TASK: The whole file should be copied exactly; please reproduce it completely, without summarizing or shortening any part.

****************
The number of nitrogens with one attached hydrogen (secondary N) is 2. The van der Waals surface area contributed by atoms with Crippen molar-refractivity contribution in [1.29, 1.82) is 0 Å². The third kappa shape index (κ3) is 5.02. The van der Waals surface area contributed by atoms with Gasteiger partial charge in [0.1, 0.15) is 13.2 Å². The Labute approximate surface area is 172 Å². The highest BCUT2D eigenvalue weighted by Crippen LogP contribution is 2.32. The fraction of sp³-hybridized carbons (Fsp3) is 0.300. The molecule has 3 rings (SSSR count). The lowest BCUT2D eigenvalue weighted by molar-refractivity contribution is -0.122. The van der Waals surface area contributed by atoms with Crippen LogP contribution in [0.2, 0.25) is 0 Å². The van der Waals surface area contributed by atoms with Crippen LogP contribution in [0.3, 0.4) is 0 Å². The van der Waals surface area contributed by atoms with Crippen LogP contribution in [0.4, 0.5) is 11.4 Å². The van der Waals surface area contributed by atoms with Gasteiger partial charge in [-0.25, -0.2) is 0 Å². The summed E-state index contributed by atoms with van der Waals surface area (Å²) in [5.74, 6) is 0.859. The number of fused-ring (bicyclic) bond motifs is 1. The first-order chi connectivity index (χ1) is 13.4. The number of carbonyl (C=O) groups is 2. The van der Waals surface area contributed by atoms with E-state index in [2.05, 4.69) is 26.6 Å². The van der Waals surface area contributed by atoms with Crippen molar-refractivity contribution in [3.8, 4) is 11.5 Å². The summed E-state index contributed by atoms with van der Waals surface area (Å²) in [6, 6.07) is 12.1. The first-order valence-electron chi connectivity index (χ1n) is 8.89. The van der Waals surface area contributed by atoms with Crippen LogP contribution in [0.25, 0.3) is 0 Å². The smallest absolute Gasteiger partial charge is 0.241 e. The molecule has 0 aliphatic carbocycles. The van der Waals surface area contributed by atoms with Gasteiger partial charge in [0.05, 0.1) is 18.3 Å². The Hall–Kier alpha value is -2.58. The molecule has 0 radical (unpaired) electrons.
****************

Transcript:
The number of nitrogens with one attached hydrogen (secondary N) is 2. The van der Waals surface area contributed by atoms with Crippen molar-refractivity contribution in [1.29, 1.82) is 0 Å². The third kappa shape index (κ3) is 5.02. The van der Waals surface area contributed by atoms with Gasteiger partial charge in [0.1, 0.15) is 13.2 Å². The Labute approximate surface area is 172 Å². The highest BCUT2D eigenvalue weighted by Crippen LogP contribution is 2.32. The fraction of sp³-hybridized carbons (Fsp3) is 0.300. The molecule has 3 rings (SSSR count). The lowest BCUT2D eigenvalue weighted by molar-refractivity contribution is -0.122. The van der Waals surface area contributed by atoms with Crippen LogP contribution in [0.2, 0.25) is 0 Å². The van der Waals surface area contributed by atoms with Crippen LogP contribution in [0.3, 0.4) is 0 Å². The van der Waals surface area contributed by atoms with Crippen LogP contribution in [0.4, 0.5) is 11.4 Å². The van der Waals surface area contributed by atoms with Gasteiger partial charge in [-0.25, -0.2) is 0 Å². The summed E-state index contributed by atoms with van der Waals surface area (Å²) in [5.74, 6) is 0.859. The number of fused-ring (bicyclic) bond motifs is 1. The first-order chi connectivity index (χ1) is 13.4. The number of carbonyl (C=O) groups is 2. The van der Waals surface area contributed by atoms with E-state index in [2.05, 4.69) is 26.6 Å². The van der Waals surface area contributed by atoms with Crippen molar-refractivity contribution in [3.8, 4) is 11.5 Å². The summed E-state index contributed by atoms with van der Waals surface area (Å²) in [6, 6.07) is 12.1. The first-order valence-electron chi connectivity index (χ1n) is 8.89. The van der Waals surface area contributed by atoms with Crippen LogP contribution in [0.25, 0.3) is 0 Å². The smallest absolute Gasteiger partial charge is 0.241 e. The molecule has 0 aliphatic carbocycles. The van der Waals surface area contributed by atoms with Gasteiger partial charge in [0.05, 0.1) is 18.3 Å². The Hall–Kier alpha value is -2.58. The molecule has 0 radical (unpaired) electrons.